And Then There Were Twelve

You probably caught the headline by now -- Yankees' outfielder Matt Lawton became the 12th player to test positive under baseball's new steroid policy.

Under normal circumstances, this would be the point where I'd get up on my soapbox and rip into Lawton, a player I've actually been rather fond of over the years, for taking a steroid normally only used on horses (that's no joke, by the way). But I'm not going to do that.

Instead, I'm going to say a simple -- bravo.

Why? Because in this absurd era of excuse-making and half-assed apologies, Lawton at least got one thing right.

"I made a terrible and foolish mistake that I will regret for the rest of my life," Lawton said in a statement over the phone to the Associated Press. "I take full responsiblity for my actions and did not appeal my suspension. I apologize to the fans, the game, my family and all those people that I let down. I am truly sorry and deeply regret my lapse in judgment."

I don't know how you react to something like this, but to me it's refreshing as hell. No mention of "I think a supplement I took was contaminated," "This has to be a mistake," "I didn't do anything wrong" -- Lawton flat owned up. Does he get a free pass for using steroids? No. He cheated. Is it possible that someone else wrote this statement and handed it to him, at which point he proceeded to read it in an insincere monotone? Yeah. But in a sport, and a set of circumstances, where a possibly uncountable number of players illegally bulk up to the size of cyborgs and rarely -- if ever -- admit to wrongdoing even when caught, there was something about Lawton's statement that was, for lack of a better word, human.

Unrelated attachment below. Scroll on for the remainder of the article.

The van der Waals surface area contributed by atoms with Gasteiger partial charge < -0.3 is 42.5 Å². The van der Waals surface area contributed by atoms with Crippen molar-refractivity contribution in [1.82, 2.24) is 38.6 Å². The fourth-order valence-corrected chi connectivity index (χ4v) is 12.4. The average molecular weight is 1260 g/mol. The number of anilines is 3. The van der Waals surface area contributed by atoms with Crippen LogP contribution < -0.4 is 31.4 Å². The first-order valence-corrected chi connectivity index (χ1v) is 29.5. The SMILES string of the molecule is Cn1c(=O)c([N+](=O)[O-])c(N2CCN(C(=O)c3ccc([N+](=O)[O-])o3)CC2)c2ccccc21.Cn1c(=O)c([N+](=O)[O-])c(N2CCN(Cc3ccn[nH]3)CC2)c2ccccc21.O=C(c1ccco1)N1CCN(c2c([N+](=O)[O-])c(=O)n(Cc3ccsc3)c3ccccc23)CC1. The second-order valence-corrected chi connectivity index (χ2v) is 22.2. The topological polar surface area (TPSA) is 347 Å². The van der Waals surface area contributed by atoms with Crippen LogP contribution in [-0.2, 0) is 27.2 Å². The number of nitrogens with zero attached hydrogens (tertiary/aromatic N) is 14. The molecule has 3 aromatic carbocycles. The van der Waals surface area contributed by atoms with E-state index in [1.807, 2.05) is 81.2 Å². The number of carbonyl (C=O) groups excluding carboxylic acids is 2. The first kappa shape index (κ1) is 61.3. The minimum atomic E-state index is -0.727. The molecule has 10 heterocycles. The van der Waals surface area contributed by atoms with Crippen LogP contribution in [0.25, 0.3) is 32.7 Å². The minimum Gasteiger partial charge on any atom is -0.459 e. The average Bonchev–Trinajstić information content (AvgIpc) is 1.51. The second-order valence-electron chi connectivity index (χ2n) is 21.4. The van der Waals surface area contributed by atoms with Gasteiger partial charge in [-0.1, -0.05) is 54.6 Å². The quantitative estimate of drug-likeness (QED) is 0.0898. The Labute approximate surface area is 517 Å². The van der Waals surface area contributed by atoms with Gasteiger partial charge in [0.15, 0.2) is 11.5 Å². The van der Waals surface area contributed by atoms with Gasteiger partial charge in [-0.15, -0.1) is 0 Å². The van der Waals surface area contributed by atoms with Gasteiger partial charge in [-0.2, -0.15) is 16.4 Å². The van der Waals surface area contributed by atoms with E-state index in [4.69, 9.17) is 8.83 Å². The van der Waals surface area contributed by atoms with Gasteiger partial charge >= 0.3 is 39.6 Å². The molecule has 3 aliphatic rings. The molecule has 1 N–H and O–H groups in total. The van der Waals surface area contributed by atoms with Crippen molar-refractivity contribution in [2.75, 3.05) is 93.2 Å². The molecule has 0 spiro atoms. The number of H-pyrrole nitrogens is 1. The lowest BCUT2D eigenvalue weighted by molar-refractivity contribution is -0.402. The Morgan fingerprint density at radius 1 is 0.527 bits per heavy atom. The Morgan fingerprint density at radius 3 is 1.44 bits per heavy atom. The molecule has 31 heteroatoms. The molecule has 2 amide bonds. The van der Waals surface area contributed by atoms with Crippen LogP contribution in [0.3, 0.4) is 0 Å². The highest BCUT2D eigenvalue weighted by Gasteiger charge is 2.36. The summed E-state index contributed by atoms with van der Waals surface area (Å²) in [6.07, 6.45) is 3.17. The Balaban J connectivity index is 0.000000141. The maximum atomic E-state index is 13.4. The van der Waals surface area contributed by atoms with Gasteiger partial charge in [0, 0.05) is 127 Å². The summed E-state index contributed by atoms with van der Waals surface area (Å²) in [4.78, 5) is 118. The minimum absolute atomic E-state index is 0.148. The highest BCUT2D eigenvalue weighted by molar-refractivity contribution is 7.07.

-This doesn't exactly fall under the category of breaking news, but let's be honest -- The OCC hasn't exactly been out on the streets grinding it out for the hot scoops anyways. So by now you've probably heard that A-Rod fancies himself something of a poker player, and has been warned by the Yanks' administration about frequenting illegal poker spots in NYC. How great is this? Speaking of cyborgs -- the way that A-Rod projects himself, he'd have us, the sports-viewing public, think that he's the nicest, classiest guy around. But we all knew all along that wasn't true, right? Now we've got confirmation. A-Rod has a vice! This is tremendous. He may still be completely bankrupt of charisma, but at least now he's got a bit of an edge. Not to mention that the notion of someone frequenting underground poker spots in NYC calls to mind the Oscar-winning film "Rounders" (wait, that didn't win an Oscar?!?!?!?) Picturing A-Rod hanging out with a Teddy KGB-esque character is almost -- almost -- enough to make me kind of like him. Actually, no it's not.

-Not necessarily Ali G's finest work, but an amusing set of NBA ads here nonetheless.

-Raffy, please don't go.

-Lastly, gotta make a quick plug here for new Hawks' center Zaza Pachulia. If you haven't treated yourself to watching him in action, don't bother -- the Hawks are dreadful. But should you happen to find yourself watching the wretched ATL squad play your favorite team late one night on NBA League Pass, keep an eye on my man Zaza. Not only does he look like a genetically mutated version of Antonio Banderas, but he plays like the second coming of Rony Seikaly. Most importantly, the League has not had a player with this kind of porn star potential in a long time. Viva la Zaza!